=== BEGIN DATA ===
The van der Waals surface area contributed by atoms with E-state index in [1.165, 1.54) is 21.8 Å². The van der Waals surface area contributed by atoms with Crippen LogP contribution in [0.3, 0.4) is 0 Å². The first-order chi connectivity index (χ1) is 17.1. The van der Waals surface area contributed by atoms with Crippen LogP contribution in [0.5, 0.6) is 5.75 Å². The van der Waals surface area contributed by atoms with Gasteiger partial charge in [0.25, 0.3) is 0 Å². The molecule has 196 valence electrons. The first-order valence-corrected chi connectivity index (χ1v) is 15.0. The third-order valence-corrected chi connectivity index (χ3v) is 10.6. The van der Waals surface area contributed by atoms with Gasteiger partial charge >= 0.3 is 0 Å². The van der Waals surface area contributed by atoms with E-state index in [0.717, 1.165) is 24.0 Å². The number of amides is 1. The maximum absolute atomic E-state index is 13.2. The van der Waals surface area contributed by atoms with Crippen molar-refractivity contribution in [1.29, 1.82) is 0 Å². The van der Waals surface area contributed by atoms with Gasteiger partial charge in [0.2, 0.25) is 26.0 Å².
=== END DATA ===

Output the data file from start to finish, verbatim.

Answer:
The van der Waals surface area contributed by atoms with E-state index in [1.165, 1.54) is 21.8 Å². The van der Waals surface area contributed by atoms with Crippen LogP contribution in [0.3, 0.4) is 0 Å². The first-order chi connectivity index (χ1) is 17.1. The van der Waals surface area contributed by atoms with Crippen LogP contribution in [0.5, 0.6) is 5.75 Å². The van der Waals surface area contributed by atoms with Gasteiger partial charge in [0.25, 0.3) is 0 Å². The molecule has 196 valence electrons. The first-order valence-corrected chi connectivity index (χ1v) is 15.0. The third-order valence-corrected chi connectivity index (χ3v) is 10.6. The van der Waals surface area contributed by atoms with Gasteiger partial charge >= 0.3 is 0 Å². The van der Waals surface area contributed by atoms with E-state index in [0.717, 1.165) is 24.0 Å². The number of amides is 1. The maximum absolute atomic E-state index is 13.2. The van der Waals surface area contributed by atoms with Crippen molar-refractivity contribution in [1.29, 1.82) is 0 Å². The van der Waals surface area contributed by atoms with Gasteiger partial charge in [0.2, 0.25) is 26.0 Å².